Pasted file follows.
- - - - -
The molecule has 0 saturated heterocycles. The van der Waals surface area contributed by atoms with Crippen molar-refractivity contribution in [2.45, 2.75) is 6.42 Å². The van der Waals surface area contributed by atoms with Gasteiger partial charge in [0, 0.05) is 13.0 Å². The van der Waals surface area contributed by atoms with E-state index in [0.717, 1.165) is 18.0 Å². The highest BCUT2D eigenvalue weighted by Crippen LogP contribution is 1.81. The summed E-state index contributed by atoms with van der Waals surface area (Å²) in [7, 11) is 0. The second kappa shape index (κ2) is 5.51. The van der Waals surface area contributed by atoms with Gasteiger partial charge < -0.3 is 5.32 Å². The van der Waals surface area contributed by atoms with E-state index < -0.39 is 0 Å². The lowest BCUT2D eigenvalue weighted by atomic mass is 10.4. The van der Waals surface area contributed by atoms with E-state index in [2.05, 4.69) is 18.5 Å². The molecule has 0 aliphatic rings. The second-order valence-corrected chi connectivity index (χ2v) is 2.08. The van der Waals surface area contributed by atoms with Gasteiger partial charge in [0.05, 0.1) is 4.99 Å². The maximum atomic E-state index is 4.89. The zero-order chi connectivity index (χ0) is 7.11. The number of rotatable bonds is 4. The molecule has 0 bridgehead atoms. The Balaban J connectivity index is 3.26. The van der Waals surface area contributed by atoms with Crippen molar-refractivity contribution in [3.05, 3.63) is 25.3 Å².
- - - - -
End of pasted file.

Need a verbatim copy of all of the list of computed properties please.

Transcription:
The molecule has 0 saturated heterocycles. The van der Waals surface area contributed by atoms with Crippen molar-refractivity contribution in [2.45, 2.75) is 6.42 Å². The van der Waals surface area contributed by atoms with Gasteiger partial charge in [0, 0.05) is 13.0 Å². The van der Waals surface area contributed by atoms with E-state index in [0.717, 1.165) is 18.0 Å². The highest BCUT2D eigenvalue weighted by Crippen LogP contribution is 1.81. The summed E-state index contributed by atoms with van der Waals surface area (Å²) in [7, 11) is 0. The second kappa shape index (κ2) is 5.51. The van der Waals surface area contributed by atoms with Gasteiger partial charge < -0.3 is 5.32 Å². The van der Waals surface area contributed by atoms with E-state index < -0.39 is 0 Å². The lowest BCUT2D eigenvalue weighted by atomic mass is 10.4. The van der Waals surface area contributed by atoms with E-state index in [2.05, 4.69) is 18.5 Å². The molecule has 0 aliphatic rings. The second-order valence-corrected chi connectivity index (χ2v) is 2.08. The van der Waals surface area contributed by atoms with Gasteiger partial charge in [0.05, 0.1) is 4.99 Å². The maximum atomic E-state index is 4.89. The zero-order chi connectivity index (χ0) is 7.11. The number of rotatable bonds is 4. The molecule has 0 bridgehead atoms. The Balaban J connectivity index is 3.26. The van der Waals surface area contributed by atoms with Crippen molar-refractivity contribution in [3.05, 3.63) is 25.3 Å².